"Erie Canalway- Tug-Lock" by Duncan Hay , public domain

Erie Canalway

National Heritage Corridor - New York

The Erie Canalway National Heritage Corridor includes 34 National historic landmarks and 234 local municipalities. Among the designated sites is the Morgan-Manning House, which houses the Western Monroe Historical Society and was listed on the National Register of Historic Places in 1991, the Flight of Five Locks in Lockport, and the Mabee Farm Historic Site, which marks an early frontier and gateway to the west.

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maps

Official Visitor Map of Erie Canalway National Heritage Corridor (NHC) in New York. Published by the National Park Service (NPS).Erie Canalway - Visitor Map

Official Visitor Map of Erie Canalway National Heritage Corridor (NHC) in New York. Published by the National Park Service (NPS).

Map of the U.S. National Park System. Published by the National Park Service (NPS).National Park System - National Park Units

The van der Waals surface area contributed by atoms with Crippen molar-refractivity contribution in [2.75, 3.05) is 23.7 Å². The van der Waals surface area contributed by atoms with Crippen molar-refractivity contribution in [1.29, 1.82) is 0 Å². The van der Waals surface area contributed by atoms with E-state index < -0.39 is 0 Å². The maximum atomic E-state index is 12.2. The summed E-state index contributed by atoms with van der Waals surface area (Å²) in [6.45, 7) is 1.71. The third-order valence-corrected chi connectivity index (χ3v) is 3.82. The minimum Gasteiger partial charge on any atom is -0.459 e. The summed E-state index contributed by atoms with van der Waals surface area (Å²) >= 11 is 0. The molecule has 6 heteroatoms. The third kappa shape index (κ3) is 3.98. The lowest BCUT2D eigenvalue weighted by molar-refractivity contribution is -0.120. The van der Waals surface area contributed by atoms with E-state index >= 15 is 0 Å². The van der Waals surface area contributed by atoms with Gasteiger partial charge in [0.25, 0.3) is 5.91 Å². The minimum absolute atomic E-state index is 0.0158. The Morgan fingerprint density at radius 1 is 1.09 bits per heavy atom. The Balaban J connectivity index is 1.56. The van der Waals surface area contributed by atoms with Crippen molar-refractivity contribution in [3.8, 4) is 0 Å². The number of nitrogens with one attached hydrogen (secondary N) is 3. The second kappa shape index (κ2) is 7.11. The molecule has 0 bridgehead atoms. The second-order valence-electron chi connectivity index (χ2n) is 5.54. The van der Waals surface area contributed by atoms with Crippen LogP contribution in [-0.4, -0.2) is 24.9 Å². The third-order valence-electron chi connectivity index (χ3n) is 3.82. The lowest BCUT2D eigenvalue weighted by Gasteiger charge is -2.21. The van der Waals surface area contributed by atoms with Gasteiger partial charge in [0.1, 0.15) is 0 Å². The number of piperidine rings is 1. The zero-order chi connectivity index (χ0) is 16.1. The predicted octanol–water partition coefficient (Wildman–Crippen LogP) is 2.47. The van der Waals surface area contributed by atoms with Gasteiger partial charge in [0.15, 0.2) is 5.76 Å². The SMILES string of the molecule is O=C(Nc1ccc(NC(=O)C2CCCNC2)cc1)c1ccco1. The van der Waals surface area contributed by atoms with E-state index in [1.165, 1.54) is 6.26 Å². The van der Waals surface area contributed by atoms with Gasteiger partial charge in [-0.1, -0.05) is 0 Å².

Map of the U.S. National Park System. Published by the National Park Service (NPS).

Map of the U.S. National Park System with Unified Regions. Published by the National Park Service (NPS).National Park System - National Park Units and Regions

Map of the U.S. National Park System with Unified Regions. Published by the National Park Service (NPS).

Map of the U.S. National Heritage Areas. Published by the National Park Service (NPS).National Park System - National Heritage Areas

Map of the U.S. National Heritage Areas. Published by the National Park Service (NPS).